Wednesday, April 25, 2012

A to Z: Verjaardag: Birthdaying in Dutch



In Dutch, people don't have birthdays--they birthday. The closest translation for birthday is verjaardag--the day you celebrate the anniversary of your birth. As in it's your birthday.

But jarig, an adjective (in English it might be more of a verb) is used much more often. Instead of saying today is my birthday, people say Ik ben jarig vandaag, which translates as I'm birthdaying today. In Dutch, you wouldn't ask when's your birthday, but when are you birthdaying (waneer ben je jarig?)

In Holland, birthdaying is a unique thing that, for us poor non-Dutch souls, is totally worth experiencing.


Imagine this: you arrive at the jarig's house (bearing a gift--very important) and you find the living room furniture (or patio, if it's summer, or if you live in Curaçao) arranged into a circle. As people arrive, the circle fills up, and then coffee is served in tiny demi-tasse cups. A plate of cookies (homemade, of course) is passed around--please note it's very rude to take more than one. If you're lucky, the plate might be passed around once more, and then you're allowed to take one more cookie. Otherwise, be quiet and drink your coffee. Towards evening, perhaps your luck will hold and wine might be served, with cheese and crackers. And you'll always remain in the sacred jarig circle--it's unspeakably rude to stand up and wander. Sit.

The jarig person is responsible for everything: cookies, coffee, jarig cake (taart), drinks. Even in Curaçao, where all the rogue Dutch have emigrated, this tradition still holds. Jarig celebrations are more often held at a beach bar here, maybe a beach BBQ, or if at home, the sacred jarig circle is seldom seen. But the jarig person still pays for everything. At home it's not so conspicuous, but say the party's at a bar. The jarig person is the one getting drinks for everyone, or they may open a tab to which everyone's drinks are assigned to, and pay the bill at the end of the evening.

That's why the gift you bring is so important. It's something like your VIP pass to the all-inclusive party.

One more quirky jarig custom: The jarig person isn't the only one that gets the happy birthdays. Family and close friends are also congratulated.

Say you have a coworker who happens to mention it's their father's birthday. Your response? Gefeliciteerd (congratulations). Or gelukkige verjaardag. Or hartelijk gefeliciteerd. All with the hard G you practiced with the Gezellig post. Listen to some jarig congratulation phrases here.

At the jarig parties, jarig circle or not, family and close friends get a gefeliciteerd, too. Even if you don't know them. Even if you just met them. Wife? Gefeliciteerd. Boyfriend? Gefeliciteerd. Son or daughter? Gefeliciteerd.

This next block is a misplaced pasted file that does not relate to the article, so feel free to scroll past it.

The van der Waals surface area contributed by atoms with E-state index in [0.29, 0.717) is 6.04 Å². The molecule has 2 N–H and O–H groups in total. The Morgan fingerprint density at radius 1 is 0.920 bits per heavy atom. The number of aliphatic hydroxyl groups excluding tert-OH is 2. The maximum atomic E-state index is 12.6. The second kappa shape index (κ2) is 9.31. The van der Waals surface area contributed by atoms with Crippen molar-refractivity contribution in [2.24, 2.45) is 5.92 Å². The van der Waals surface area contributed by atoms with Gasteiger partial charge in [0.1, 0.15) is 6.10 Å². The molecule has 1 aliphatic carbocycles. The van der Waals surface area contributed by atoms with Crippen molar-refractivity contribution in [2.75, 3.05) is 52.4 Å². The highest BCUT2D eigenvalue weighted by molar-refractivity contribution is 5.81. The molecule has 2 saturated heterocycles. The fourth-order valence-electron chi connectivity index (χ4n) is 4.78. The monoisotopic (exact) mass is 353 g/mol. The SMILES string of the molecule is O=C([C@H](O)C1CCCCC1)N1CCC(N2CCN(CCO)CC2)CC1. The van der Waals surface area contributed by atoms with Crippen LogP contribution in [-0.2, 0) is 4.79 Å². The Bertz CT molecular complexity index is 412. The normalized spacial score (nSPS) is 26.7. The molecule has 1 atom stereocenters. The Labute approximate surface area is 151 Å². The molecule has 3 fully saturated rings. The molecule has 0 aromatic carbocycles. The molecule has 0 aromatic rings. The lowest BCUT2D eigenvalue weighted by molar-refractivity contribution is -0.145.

You've now completed Crash Course in Dutch Manners 101. You're ready for your first jarig celebration in Holland (or Curaçao).

18 comments :

  1. Thanks for sharing this bit of Dutch culture with us Guilie. It sounds like a real celebratory atmosphere with family members and close friends being congratulated as well. Great Job by you to give us a feel for how to handle a verjaardag.

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    1. Glad you enjoyed it, Gary, and thanks for stopping by. The funniest thing is that the Dutch don't seem to get how strange it is for us non-Dutch to get congratulated for someone else's birthday, haha. I've tried to explain it, but to them it's just a matter-of-fact thing. Just makes it funnier to me :)

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  2. Hm. This sounds very familiar to me...Have you ever read the blog Invading Holland? I think that you may be able to relate to something called the "Dutch Circle Party."

    http://www.invadingholland.com/the-dutch-circle-party-guide/

    -Barb the French Bean

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    1. LOL--no, I haven't read it, and thank you for the link! I suspect I'll become a regular visitor :D

      Thanks for the visit!

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  3. I love the idea of turning birthday into a verb! Very celebratory!

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    1. Thanks for stopping by, Margaret!

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  4. Lang zal hij leven! I remember our Flemish friends singing this to us during birthday parties we have over in Belgium.

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    1. Yes! Haha, Janna, that's exactly right :) That song is a staple of any bday celebration. Does Belgium also do the *jarig* circle?

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    2. I don't think it's done quite the same way. I love the idea of the jarig circle.

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  5. Awesome! I love the idea of birthdaying! Thanks for sharing.

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    1. Glad you enjoyed this, Kristi, and thanks for stopping by!

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  6. That's fascinating! I love that the rest of the family gets congratulated right along with the person birthdaying. :)

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    1. Thanks for stopping by, Peggy, and I'm glad you liked the post :) Maybe we should "universalize" this, huh?

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  7. I like this celebration much more than a clown or magician at the party. Thanks for stopping by my blog. Happy home stretch of the A to Z.

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  8. I didn't know any of this! It sounds like lots of fun. Thanks for sharing!

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  9. Afrikaans is similar. 'n Verjaarsdag is a birthday. Ek vanjaar vandag means I birthday today.

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